Fixing America

Public finances have become so strained in the developed world that those stresses and their ramifications for recovery, confidence, public investment, the markets and economic conditions will dominate policy and political debates in 2011 in the US, Europe and Japan, and could powerfully impact financial and economic developments.

With historic transformation in the global economy well under way, the industrial democracies are at a crossroads where the choices made will define their futures. Either they meet their respective fiscal challenges – including creating room for critical public investment – or they lose competitiveness, underperform economically, and sooner or later are forced by duress or crisis to act far more severely, and with less opportunity to make thoughtful choices.

In Europe, legislative action is already taking place. The question for Europe is whether this political will can be sustained. This piece will be about the US, where legislative action must also be taken now; but, for reasons I will discuss, the effective date is better deferred two or three years.

Three factual circumstances will frame American fiscal policy deliberations in the year ahead. First, even with recent signs of improvement, recovery for 2011 is widely projected to be slow (by post-second world war standards) to return to long-term trend, and unemployment is expected to remain high. This could well continue for an extended period of time, with downside vulnerability, given the powerful headwinds facing us – for example, soft labour market conditions, a still-weak consumer financial position, declining fiscal policy impetus after 2011, uncertain housing prices, excess capacity, business uncertainty, state deficits, and much else.

Second, our structural fiscal trajectory is unsustainable and poses multiple, serious risks; while at the same time, our large cyclical deficits are exacerbating debt levels and interest costs.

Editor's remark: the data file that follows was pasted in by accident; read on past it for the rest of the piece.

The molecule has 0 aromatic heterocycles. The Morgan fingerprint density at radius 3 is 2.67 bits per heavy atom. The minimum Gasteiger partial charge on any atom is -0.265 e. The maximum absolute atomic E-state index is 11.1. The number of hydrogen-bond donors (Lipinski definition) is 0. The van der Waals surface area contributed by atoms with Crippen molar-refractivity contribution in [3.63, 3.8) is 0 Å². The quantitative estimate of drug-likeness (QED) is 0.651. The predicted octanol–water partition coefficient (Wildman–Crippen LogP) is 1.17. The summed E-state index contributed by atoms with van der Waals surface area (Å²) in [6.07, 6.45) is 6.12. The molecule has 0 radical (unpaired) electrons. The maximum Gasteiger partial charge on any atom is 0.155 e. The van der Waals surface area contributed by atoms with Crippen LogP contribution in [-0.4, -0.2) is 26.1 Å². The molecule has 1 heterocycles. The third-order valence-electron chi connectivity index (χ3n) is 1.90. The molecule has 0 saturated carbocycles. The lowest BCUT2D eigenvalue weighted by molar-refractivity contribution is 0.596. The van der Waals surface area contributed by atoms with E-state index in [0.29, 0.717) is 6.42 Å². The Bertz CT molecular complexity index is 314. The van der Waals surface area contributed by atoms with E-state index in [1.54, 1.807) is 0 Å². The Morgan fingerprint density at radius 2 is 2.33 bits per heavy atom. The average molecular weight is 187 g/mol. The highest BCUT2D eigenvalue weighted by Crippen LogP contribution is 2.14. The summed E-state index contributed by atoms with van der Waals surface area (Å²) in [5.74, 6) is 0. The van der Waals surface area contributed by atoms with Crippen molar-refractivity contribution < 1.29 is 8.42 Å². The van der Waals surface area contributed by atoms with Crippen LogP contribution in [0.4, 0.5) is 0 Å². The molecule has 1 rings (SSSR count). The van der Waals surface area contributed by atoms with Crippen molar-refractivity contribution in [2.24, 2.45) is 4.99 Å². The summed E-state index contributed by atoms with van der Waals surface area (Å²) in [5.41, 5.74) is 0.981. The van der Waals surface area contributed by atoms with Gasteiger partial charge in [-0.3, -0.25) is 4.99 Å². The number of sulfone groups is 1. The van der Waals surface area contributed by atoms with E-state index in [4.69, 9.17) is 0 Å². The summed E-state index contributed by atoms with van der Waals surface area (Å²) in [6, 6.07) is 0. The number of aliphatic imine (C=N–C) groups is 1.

Third, there are serious shortfalls in public investment in education, infrastructure, research and much else that is critical for longer-term competitiveness, growth, job creation and broad-based income increases in the US.

The imperative, for both the short and long term, is a serious fiscal programme with two critical components: the first phase of deficit reduction, enacted now to take effect in two or three years, that will reduce deficits to the level where the debt-to-Gross Domestic Product ratio begins to decline; and a rigorous cost-benefit analysis that defines our public investment requisites for economic success, our national security needs and our social safety net, and also creates funding for them through better prioritisation and increased revenues.

I do not think that we will have a sustained, strong recovery until concrete measures for a sound fiscal regime are enacted, because of the risks I will discuss shortly that have already begun materialising, or that could materialise in the near term. For recovery, we should also pursue additional highly targeted and limited budgetary measures that could provide especially strong catalysts for growth, or are essential to relieve hardship, and perhaps broader stimulus if tightly tied to legislated structural reform.

In this context, some of the discussion of the year-end legislative stimulus has been unclear. The actual cost is estimated at about $250bn-$300bn over two years, or about 1 per cent of GDP, counting only what was not already expected and attributing little cost to business expensing that defers taxes in a near-zero interest rate environment. Moreover, while the programme was front-end loaded, how much stimulus it will create is uncertain, given the decision to extend the economically inefficient upper income tax cuts and the increase, so far, in bond market interest rates.